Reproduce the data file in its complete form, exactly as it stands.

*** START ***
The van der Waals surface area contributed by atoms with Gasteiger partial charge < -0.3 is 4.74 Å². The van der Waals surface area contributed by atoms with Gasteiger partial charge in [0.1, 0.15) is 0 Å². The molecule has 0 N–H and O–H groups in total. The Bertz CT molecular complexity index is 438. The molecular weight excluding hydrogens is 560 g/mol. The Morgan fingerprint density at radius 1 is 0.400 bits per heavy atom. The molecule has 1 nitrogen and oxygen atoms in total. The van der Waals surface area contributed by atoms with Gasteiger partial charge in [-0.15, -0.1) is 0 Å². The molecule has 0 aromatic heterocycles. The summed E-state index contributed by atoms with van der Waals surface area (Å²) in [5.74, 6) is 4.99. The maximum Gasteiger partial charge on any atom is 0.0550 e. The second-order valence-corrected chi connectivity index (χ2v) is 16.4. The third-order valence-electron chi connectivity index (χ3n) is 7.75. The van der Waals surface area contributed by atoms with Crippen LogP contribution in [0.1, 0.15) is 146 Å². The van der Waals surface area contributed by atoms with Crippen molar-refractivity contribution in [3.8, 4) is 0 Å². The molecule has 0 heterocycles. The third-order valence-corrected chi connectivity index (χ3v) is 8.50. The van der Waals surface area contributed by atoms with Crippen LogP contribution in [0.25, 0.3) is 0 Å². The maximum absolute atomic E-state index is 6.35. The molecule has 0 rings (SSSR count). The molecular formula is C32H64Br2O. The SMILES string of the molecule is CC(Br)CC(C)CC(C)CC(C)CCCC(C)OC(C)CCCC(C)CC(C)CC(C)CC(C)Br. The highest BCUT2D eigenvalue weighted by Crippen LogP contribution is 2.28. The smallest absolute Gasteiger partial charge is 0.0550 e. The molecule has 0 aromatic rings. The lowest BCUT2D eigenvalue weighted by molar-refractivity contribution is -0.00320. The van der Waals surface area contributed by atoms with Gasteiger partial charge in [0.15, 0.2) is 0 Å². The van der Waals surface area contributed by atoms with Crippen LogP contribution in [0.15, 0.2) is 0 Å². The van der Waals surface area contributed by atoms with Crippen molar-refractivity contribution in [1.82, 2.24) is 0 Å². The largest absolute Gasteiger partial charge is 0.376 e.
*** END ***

The van der Waals surface area contributed by atoms with Gasteiger partial charge < -0.3 is 4.74 Å². The van der Waals surface area contributed by atoms with Gasteiger partial charge in [0.1, 0.15) is 0 Å². The molecule has 0 N–H and O–H groups in total. The Bertz CT molecular complexity index is 438. The molecular weight excluding hydrogens is 560 g/mol. The Morgan fingerprint density at radius 1 is 0.400 bits per heavy atom. The molecule has 1 nitrogen and oxygen atoms in total. The van der Waals surface area contributed by atoms with Gasteiger partial charge in [-0.15, -0.1) is 0 Å². The molecule has 0 aromatic heterocycles. The summed E-state index contributed by atoms with van der Waals surface area (Å²) in [5.74, 6) is 4.99. The maximum Gasteiger partial charge on any atom is 0.0550 e. The second-order valence-corrected chi connectivity index (χ2v) is 16.4. The third-order valence-electron chi connectivity index (χ3n) is 7.75. The van der Waals surface area contributed by atoms with Crippen LogP contribution in [0.1, 0.15) is 146 Å². The van der Waals surface area contributed by atoms with Crippen molar-refractivity contribution in [3.8, 4) is 0 Å². The molecule has 0 heterocycles. The third-order valence-corrected chi connectivity index (χ3v) is 8.50. The van der Waals surface area contributed by atoms with Crippen LogP contribution in [0.25, 0.3) is 0 Å². The maximum absolute atomic E-state index is 6.35. The molecule has 0 rings (SSSR count). The molecular formula is C32H64Br2O. The SMILES string of the molecule is CC(Br)CC(C)CC(C)CC(C)CCCC(C)OC(C)CCCC(C)CC(C)CC(C)CC(C)Br. The highest BCUT2D eigenvalue weighted by Crippen LogP contribution is 2.28. The smallest absolute Gasteiger partial charge is 0.0550 e. The molecule has 0 aromatic rings. The lowest BCUT2D eigenvalue weighted by molar-refractivity contribution is -0.00320. The van der Waals surface area contributed by atoms with Gasteiger partial charge in [0.15, 0.2) is 0 Å². The van der Waals surface area contributed by atoms with Crippen LogP contribution in [0.15, 0.2) is 0 Å². The van der Waals surface area contributed by atoms with Crippen molar-refractivity contribution in [1.82, 2.24) is 0 Å². The largest absolute Gasteiger partial charge is 0.376 e.